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A monthly magazine in which we explore everything from self-development and health, relationships with family and friends, how to thrive in the workplace, to living in tune with nature.We also bring you inspiration from the lives of people who have made a difference to humanity over the ages.This magazine is brought to you by Sahaj Marg Spirituality Foundation, a non-profit organization.


In this wonderful collection, Daaji explores Yogic Psychology in the light of modern-day science and psychology, and shares some simple yogic practices and approaches that support mental health and joyful living. Daaji is a changemaker for the unification of all spiritual paths and seeking hearts.

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Start the new year right



MAMATA VENKAT shares some practical tips on how to create habits out of New Year’s resolutions, and generally how to bring about effective change in your lifestyle.

The start of the New Year often feels like a period of rebirth. It is a reset of the clock, a fresh start that allows us to take inventory on the status of the past year, to celebrate its wins, and to honor areas of growth and improvement that can be carried into the following year. December seems to be the prime month for everyone and everything, from family members to friends to commercials to self-care articles, to ask us the ever-pressing and slightly stressful bold-lettered question: “What is your New Year’s Resolution?”

I am what I call a “recovering resolution-making over-enthusiast.” In the past, every time the last week of December came around, I would evaluate my year and write up a very lengthy, very unrealistic resolution list. I was determined to stick with it. Come January, I would successfully go gung-ho on my list for a few weeks, only to find myself quickly burning out on my goals. March, April, May would fly by, and that long resolution list I made back in December would find itself in a corner of my life collecting dust. Discouraged, I would forget about my goals completely, resolving that next year would be the year that I tackled all of my resolutions. It took a few instances for me to realize that there were two issues with the way I was handling things:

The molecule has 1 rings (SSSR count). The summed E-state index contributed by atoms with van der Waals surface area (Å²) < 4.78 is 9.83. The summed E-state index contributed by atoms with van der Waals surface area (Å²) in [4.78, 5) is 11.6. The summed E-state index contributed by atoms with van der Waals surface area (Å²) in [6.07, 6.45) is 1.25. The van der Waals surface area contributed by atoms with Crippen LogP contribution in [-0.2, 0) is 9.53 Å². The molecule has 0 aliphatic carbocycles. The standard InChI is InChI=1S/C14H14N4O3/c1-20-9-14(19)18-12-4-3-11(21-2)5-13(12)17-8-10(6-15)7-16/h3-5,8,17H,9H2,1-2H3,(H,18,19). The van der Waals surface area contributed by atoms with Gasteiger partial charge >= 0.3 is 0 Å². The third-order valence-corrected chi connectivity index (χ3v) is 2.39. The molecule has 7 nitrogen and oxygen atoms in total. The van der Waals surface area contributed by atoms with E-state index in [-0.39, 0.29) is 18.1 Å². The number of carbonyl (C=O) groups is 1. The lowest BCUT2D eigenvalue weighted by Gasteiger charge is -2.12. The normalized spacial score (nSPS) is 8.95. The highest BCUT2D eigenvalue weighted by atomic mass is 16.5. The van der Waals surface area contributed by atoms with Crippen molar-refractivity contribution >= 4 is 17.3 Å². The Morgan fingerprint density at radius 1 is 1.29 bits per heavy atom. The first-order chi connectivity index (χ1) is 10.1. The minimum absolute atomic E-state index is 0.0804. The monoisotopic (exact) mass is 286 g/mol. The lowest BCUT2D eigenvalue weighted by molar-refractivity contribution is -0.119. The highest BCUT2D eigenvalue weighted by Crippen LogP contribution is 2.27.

I was doing too much, and expecting too much, all in too little time.

I was looking at my resolutions as insurmountable mountains that I needed to climb, instead of simply as habit building.

That’s all resolutions are really: habit building. I needed to build my habits in the same steady way I built my meditation practice, gradually, with ease, and intentionally. Once I reframed resolutions as habits, it became easier to take them off the pedestal and implement them into my routine.

start-newyear-rightHere are a few tactics that have helped me build habits throughout the year:

1.  Define what your goal is and why it is significant.

What is the purpose of your resolution? Why is it significant in bettering your life? Write it out. It helps to understand what it is that you are trying to achieve

2. What steps can you take to get there?

Instead of jumping right in, write out actionable steps that you can take to achieve your goal. When I started to incorporate meditation into my routine, I first started with five minutes in the morning and five minutes in the evening. As I grew comfortable with those five minutes, I kept adding on an additional five minutes until I could sit for 30 to 40 minutes. Taking those steps helped to build the habit and improve upon it.

start-newyear-right3. What does success look like for this resolution at one month, three months, six months, nine months, and a year?

What progress would you like to see in yourself with this habit throughout the course of the year? Mile marking goals helps to set easy points of achievement throughout the year.

4. Track your progress.

Tracking your progress allows you to be accountable for your progress. A few years ago, I took up bullet journaling, a record-keeping method that allows you to design how you want to track your goals and to-do lists. I used this method as a way to record how I was doing with each aspect of the Heartfulness practice. When I saw how it helped me to keep up with my meditation practice, I started to use bullet journaling as a way to manage all of my habits.

5. Be flexible and allow your goals to change as you and your year changes.

Part of habit building is allowing your goals to change and adapt with you as you grow throughout the year. We often have a fixed vision of what our end results should be and get frustrated when those expectations don’t meet reality. I am learning how to allow for flexibility with those goals, as they evolve in the same way I do.

6. Willpower, willpower, willpower.

No goal can be achieved unless you take interest in yourself and apply willpower toward its success. Commit to your goal, and don’t stop until you achieve it.



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